Climate change is likely to drive up to a third of the world's plant and animal species to extinction if emissions of greenhouse gases remain unchecked, according to a new analysis of the response of such species to temperature increases.
A study in this week's Nature suggests that between 15 and 37 per cent of species could go extinct due to the global warming that is likely to occur between now and 2050. Some of these species would no longer have anywhere suitable to live. Others would be unable to reach distant regions where the climate is suitable for them.
But a rapid shift to technologies that do not produce greenhouse gases could save up to a fifth of all land species from extinction, according to the international team of scientists who carried out the analysis.
"This study makes clear that climate change is the most significant new threat for extinctions this century," says one of the researchers, Lee Hannah of Conservation International's Center for Applied Biodiversity Science in Washington DC.
"The combination of increasing habitat loss, already recognised as the largest single threat to species, and climate change, is likely to devastate the ability of species to move and survive."
More than 1,000 animal and plant species in six regions around the world, which together represent 20 per cent of the planet's land area, were considered as part of the study. The researchers used computer models to simulate how the geographical spread of these species would change in response to changing temperatures under three different climate-change scenarios.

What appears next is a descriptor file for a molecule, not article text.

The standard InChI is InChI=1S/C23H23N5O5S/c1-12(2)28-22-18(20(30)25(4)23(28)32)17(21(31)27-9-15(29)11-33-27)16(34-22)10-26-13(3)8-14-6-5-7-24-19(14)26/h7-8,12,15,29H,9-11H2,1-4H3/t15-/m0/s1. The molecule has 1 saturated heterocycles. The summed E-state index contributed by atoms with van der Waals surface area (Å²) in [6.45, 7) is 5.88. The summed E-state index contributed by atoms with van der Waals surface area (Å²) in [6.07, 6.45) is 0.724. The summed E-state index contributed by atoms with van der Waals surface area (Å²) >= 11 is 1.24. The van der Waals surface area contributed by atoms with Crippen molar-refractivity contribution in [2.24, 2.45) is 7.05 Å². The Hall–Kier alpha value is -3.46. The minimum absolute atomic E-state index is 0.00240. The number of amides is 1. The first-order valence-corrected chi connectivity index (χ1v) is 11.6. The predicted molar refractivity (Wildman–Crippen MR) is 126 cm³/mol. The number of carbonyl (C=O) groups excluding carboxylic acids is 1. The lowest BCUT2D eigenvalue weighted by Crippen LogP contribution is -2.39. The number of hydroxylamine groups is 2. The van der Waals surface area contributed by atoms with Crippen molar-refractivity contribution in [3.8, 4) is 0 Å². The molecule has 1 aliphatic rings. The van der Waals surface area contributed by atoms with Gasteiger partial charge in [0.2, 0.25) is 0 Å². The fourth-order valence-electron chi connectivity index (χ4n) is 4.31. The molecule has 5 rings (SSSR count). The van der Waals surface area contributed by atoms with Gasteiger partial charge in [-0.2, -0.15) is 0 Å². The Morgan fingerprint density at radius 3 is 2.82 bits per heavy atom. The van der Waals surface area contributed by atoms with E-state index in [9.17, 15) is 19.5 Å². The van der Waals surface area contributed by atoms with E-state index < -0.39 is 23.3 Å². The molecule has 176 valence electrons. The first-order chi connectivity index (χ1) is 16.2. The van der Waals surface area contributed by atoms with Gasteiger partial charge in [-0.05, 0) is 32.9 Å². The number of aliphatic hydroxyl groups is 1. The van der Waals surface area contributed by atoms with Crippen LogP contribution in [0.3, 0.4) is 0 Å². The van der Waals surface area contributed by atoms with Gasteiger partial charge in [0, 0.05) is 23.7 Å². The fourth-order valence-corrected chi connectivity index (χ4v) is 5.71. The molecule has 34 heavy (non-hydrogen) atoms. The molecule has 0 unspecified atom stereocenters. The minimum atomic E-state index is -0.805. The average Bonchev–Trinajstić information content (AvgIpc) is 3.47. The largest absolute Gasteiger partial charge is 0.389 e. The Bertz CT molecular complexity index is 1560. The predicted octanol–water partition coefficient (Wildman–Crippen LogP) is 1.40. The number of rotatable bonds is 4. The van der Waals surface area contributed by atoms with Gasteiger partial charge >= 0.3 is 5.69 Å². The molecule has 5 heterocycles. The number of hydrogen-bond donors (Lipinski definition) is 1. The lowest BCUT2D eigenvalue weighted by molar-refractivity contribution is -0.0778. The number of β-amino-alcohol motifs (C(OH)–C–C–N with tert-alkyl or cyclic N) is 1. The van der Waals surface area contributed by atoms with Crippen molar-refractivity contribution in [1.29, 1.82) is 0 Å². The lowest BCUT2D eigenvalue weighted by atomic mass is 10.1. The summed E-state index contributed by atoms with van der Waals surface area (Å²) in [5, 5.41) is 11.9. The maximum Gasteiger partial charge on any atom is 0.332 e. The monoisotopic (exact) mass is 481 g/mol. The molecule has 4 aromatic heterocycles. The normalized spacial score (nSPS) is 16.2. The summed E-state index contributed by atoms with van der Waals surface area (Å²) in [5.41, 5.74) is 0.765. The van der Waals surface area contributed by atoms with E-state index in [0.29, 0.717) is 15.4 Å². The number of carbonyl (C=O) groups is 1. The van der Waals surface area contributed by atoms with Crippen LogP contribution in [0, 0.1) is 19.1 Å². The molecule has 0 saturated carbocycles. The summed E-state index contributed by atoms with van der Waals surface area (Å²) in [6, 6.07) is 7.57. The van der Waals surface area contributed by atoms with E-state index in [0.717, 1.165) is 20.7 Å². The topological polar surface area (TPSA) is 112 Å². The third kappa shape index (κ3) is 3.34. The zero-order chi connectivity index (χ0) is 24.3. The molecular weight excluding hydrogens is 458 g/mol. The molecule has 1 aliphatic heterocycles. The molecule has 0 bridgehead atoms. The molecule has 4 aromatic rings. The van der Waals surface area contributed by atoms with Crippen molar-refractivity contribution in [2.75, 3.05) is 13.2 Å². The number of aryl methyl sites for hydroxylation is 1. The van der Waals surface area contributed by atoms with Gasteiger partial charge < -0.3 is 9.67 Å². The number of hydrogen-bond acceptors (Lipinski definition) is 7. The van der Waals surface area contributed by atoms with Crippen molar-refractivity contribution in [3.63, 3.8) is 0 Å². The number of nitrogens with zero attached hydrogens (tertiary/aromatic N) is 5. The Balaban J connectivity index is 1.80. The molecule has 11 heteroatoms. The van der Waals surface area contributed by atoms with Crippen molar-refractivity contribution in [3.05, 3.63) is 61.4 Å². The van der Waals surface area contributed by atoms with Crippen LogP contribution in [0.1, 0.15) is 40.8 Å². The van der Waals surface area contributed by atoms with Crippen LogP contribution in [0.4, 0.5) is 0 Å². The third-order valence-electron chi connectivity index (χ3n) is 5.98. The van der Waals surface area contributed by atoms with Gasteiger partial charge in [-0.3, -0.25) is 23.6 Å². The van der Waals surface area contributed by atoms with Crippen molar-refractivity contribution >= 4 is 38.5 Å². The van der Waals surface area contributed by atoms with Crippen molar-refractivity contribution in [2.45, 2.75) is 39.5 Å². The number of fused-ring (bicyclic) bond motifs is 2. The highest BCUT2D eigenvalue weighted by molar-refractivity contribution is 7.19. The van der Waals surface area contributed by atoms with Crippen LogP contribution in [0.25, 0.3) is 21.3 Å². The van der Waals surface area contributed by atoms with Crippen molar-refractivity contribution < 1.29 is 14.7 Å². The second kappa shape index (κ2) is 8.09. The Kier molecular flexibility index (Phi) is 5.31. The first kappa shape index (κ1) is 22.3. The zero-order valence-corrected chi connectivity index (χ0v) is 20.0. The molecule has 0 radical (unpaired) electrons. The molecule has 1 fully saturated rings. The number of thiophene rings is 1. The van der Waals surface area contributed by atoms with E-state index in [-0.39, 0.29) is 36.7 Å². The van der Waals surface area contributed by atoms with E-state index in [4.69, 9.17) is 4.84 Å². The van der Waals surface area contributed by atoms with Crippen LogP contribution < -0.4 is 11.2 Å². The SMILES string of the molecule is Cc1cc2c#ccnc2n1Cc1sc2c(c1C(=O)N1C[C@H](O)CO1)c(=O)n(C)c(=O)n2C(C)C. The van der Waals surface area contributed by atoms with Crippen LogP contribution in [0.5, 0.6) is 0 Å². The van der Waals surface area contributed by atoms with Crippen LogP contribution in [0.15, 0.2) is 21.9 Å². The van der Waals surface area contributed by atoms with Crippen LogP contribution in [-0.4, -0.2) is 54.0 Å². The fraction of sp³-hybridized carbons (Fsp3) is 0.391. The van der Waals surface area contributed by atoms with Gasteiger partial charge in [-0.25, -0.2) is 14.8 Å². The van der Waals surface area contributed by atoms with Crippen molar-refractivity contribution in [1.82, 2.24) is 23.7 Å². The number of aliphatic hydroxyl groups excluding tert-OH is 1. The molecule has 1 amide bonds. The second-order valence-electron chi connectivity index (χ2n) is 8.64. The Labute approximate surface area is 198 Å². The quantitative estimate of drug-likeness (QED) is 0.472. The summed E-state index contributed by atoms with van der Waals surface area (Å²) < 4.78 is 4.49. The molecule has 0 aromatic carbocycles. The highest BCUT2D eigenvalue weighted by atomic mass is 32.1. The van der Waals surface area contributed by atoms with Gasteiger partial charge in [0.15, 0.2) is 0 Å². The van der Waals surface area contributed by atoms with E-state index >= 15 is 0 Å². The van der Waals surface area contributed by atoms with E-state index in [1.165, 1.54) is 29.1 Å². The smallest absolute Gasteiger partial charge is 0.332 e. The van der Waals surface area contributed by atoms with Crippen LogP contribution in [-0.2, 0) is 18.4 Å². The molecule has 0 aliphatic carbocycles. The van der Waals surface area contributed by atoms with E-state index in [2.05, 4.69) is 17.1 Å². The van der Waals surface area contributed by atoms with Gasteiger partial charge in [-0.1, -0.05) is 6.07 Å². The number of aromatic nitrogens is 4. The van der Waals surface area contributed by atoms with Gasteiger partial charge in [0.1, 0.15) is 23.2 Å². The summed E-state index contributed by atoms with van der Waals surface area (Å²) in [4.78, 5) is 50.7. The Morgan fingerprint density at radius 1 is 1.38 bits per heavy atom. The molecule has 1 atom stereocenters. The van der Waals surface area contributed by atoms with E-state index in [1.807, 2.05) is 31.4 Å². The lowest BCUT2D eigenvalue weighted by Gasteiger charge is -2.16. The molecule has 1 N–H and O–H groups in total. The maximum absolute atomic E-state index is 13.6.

"If the projections can be extrapolated globally, and to other groups of land animals and plants, our analyses suggest that well over a million species could be threatened with extinction as a result of climate change," says lead researcher Chris Thomas of the University of Leeds, United Kingdom.
The forecasts are for species that are predicted by the models to go extinct eventually as a result of the climate change that will occur by 2050. However, as some species respond slowly to environmental change, they will not all go extinct by 2050.
According to Klaus Toepfer, executive director of the United Nations Environment Programme (UNEP), the study "underlines again to the world the importance of bringing into force the Kyoto Protocol, the international agreement to cut back greenhouse gas emissions".
The progress of the protocol has been stalled because Russia — which needs to sign the protocol for it to come into force, given the decision of the United States not to do so — has so far failed to ratify (see Climate change meeting ends in disappointment).
Toepfer also says that, in addition to losses to plants and animals, "billions of people, especially in the developing world, will suffer, too as they rely on nature for such essential goods and services as food, shelter and medicines".
And he warns that the figure of one million species may be an underestimate. "The Nature paper only looks at the impact on individual species, but many are interdependent," he says. "If, for example, bees and other insects that pollinate trees and flowers disappear from an area, it can lead to a ripple effect in which more and more species dependent on these insects die out."
Lera Miles, senior programme officer at the UNEP World Conservation Monitoring Centre in Cambridge, United Kingdom, and one of the study's authors, warns that immediate action is needed. "The international community needs to sit up and take notice of climate change now, and not wait for impacts to happen," she says.
References: Nature 427, 107 (2004)/ Nature 427, 145 (2004)